Commercial Space – Part One cont.

This morning during the press conference for the Soyuz docking Bill Gerstenmaier NASA’s Associate Administrator for Space Operations confirmed that SpaceX had provided them with the final Dragon Spacecraft software which will be used for orbital operations.  NASA are now reviewing the software and Bill estimated that they should be able to set an actual launch date for the next demo mission in about a month.

The reason the test has been delayed several times is because NASA, the Russian Space Agency, SpaceX and the other partners need to be 100% sure that Dragon will not pose any problems to the Space Station when it approaches.  As with any project these things can take time and it is better to delay the test and be sure everything is working as needed than rush it and end up causing bigger problems.

NASA made sure that they wouldn’t need to rush the Commercial Resupply Services (CSR) by taking up over a years worth of supplies on the last shuttle launch.

Commercial Space – Part One

Yesterday I mentioned the SpaceX Falcon Heavy as my preferred launch vehicle for the Mars Rover mission.  I have been watching with increased interested the development of the commercial launch business as companies like SpaceX, Orbital and others progress towards supplying the Space Station and offering launch capabilities to the broader industry.

SpaceX

At the moment SpaceX have made the most progress with a new rocket but they have only had a few launches so how can we say that?

If you look at what they have achieved since they started in 2002 then it is hard not to be impressed.  They started off with the Falcon 1 which has lunched 5 times so far and while the first three mission ended in failure the last two where successful and put SpaceX on the map with the first privately funded liquid fueled rocket to reach orbit.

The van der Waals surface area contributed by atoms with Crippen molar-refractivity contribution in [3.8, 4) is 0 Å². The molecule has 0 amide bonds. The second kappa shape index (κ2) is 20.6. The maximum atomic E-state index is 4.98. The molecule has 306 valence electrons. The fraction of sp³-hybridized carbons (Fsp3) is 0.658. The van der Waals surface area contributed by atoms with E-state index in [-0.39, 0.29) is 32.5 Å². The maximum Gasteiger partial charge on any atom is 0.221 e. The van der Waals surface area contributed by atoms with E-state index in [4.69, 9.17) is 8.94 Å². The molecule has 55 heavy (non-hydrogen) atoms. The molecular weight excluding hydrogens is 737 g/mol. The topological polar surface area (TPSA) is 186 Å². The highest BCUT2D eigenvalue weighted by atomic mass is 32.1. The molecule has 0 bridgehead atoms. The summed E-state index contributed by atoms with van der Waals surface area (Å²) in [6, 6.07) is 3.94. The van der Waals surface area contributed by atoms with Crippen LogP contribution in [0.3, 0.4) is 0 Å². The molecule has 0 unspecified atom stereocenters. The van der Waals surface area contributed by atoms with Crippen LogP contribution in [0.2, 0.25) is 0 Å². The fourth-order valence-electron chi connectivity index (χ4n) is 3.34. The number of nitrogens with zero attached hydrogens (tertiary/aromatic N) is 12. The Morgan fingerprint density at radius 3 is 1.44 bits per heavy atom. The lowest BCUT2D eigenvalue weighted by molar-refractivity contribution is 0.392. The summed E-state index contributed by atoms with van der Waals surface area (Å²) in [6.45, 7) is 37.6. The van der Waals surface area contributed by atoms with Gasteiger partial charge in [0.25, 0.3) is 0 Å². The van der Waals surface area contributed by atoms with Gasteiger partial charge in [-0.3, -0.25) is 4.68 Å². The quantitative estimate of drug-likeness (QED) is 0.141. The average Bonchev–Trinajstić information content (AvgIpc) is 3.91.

Since then the main focus has been on the creation of the Falcon 9 vehicle and the Dragon Space Capsule, again SpaceX has delivered so far, of the two Falcon 9 launches attempted so far both have been successful.  On the second SpaceX achieved another first by launching their Dragon space capsule and successfully returning to earth becoming the first commercial company to do it.

Early next year SpaceX will once again launch Dragon this time on a mission to the Space Station, this is the second test missions as part of the NASA Commercial Orbital Transport Services (COTS) program.  Once they have demonstrated the ability to successfully launch Dragon to the space station and dock they will then begin contracted deliveries to the Space Station.

Recently SpaceX have made two other announcements regarding the future of the Falcon Rockets.  First they announced the creation of the Falcon Heavy which will have the largest payload capacity of any rocket currently in use today.  Second they announced plans to start testing return to launch site abilities for the first and second stages of the rocket which if they can achieve it successfully will drastically reduce the cost of launching to space.

All in all I believe SpaceX has a great future and their success will only benefit the America Space industry and start to lower the costs of getting into space for everyone.

Tomorrow we continue with Orbital and take a look at their offering in the Commercial Space Arena.